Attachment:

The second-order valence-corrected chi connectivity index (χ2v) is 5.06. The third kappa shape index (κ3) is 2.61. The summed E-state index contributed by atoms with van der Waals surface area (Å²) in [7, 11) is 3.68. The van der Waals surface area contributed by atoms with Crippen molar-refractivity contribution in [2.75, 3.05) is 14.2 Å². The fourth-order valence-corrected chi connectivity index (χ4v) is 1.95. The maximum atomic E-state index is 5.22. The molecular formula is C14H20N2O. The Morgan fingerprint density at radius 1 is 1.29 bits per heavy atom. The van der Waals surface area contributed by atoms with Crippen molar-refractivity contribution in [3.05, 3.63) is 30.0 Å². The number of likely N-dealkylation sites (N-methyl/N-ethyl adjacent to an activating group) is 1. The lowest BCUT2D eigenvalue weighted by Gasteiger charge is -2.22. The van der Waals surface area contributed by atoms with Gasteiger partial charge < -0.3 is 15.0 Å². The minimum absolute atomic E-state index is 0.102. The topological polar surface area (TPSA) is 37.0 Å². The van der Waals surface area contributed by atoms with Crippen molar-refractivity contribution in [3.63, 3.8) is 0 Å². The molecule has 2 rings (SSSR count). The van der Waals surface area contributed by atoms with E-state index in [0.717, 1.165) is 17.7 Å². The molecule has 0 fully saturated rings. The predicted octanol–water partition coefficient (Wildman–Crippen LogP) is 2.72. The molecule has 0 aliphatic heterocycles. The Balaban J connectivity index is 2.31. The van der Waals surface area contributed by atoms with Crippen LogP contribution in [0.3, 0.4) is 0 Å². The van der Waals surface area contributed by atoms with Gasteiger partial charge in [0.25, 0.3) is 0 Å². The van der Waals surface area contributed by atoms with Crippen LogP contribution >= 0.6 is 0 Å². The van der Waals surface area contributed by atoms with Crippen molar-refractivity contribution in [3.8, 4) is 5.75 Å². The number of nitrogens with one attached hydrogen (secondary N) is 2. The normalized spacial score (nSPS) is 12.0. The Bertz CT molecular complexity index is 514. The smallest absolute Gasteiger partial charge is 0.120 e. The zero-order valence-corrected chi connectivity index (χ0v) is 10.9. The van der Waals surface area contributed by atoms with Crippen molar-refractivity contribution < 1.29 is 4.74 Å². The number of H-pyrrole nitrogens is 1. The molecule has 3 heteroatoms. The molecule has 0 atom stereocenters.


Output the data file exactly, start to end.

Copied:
The second-order valence-corrected chi connectivity index (χ2v) is 5.06. The third kappa shape index (κ3) is 2.61. The summed E-state index contributed by atoms with van der Waals surface area (Å²) in [7, 11) is 3.68. The van der Waals surface area contributed by atoms with Crippen molar-refractivity contribution in [2.75, 3.05) is 14.2 Å². The fourth-order valence-corrected chi connectivity index (χ4v) is 1.95. The maximum atomic E-state index is 5.22. The molecular formula is C14H20N2O. The Morgan fingerprint density at radius 1 is 1.29 bits per heavy atom. The van der Waals surface area contributed by atoms with Crippen molar-refractivity contribution in [3.05, 3.63) is 30.0 Å². The number of likely N-dealkylation sites (N-methyl/N-ethyl adjacent to an activating group) is 1. The lowest BCUT2D eigenvalue weighted by Gasteiger charge is -2.22. The van der Waals surface area contributed by atoms with Gasteiger partial charge < -0.3 is 15.0 Å². The minimum absolute atomic E-state index is 0.102. The topological polar surface area (TPSA) is 37.0 Å². The van der Waals surface area contributed by atoms with Crippen molar-refractivity contribution in [3.63, 3.8) is 0 Å². The molecule has 2 rings (SSSR count). The van der Waals surface area contributed by atoms with E-state index in [0.717, 1.165) is 17.7 Å². The molecule has 0 fully saturated rings. The predicted octanol–water partition coefficient (Wildman–Crippen LogP) is 2.72. The molecule has 0 aliphatic heterocycles. The Balaban J connectivity index is 2.31. The van der Waals surface area contributed by atoms with Crippen LogP contribution in [0.3, 0.4) is 0 Å². The van der Waals surface area contributed by atoms with Gasteiger partial charge in [0.25, 0.3) is 0 Å². The van der Waals surface area contributed by atoms with Crippen LogP contribution >= 0.6 is 0 Å². The van der Waals surface area contributed by atoms with Crippen molar-refractivity contribution in [3.8, 4) is 5.75 Å². The number of nitrogens with one attached hydrogen (secondary N) is 2. The normalized spacial score (nSPS) is 12.0. The Bertz CT molecular complexity index is 514. The smallest absolute Gasteiger partial charge is 0.120 e. The zero-order valence-corrected chi connectivity index (χ0v) is 10.9. The van der Waals surface area contributed by atoms with Crippen molar-refractivity contribution < 1.29 is 4.74 Å². The number of H-pyrrole nitrogens is 1. The molecule has 3 heteroatoms. The molecule has 0 atom stereocenters.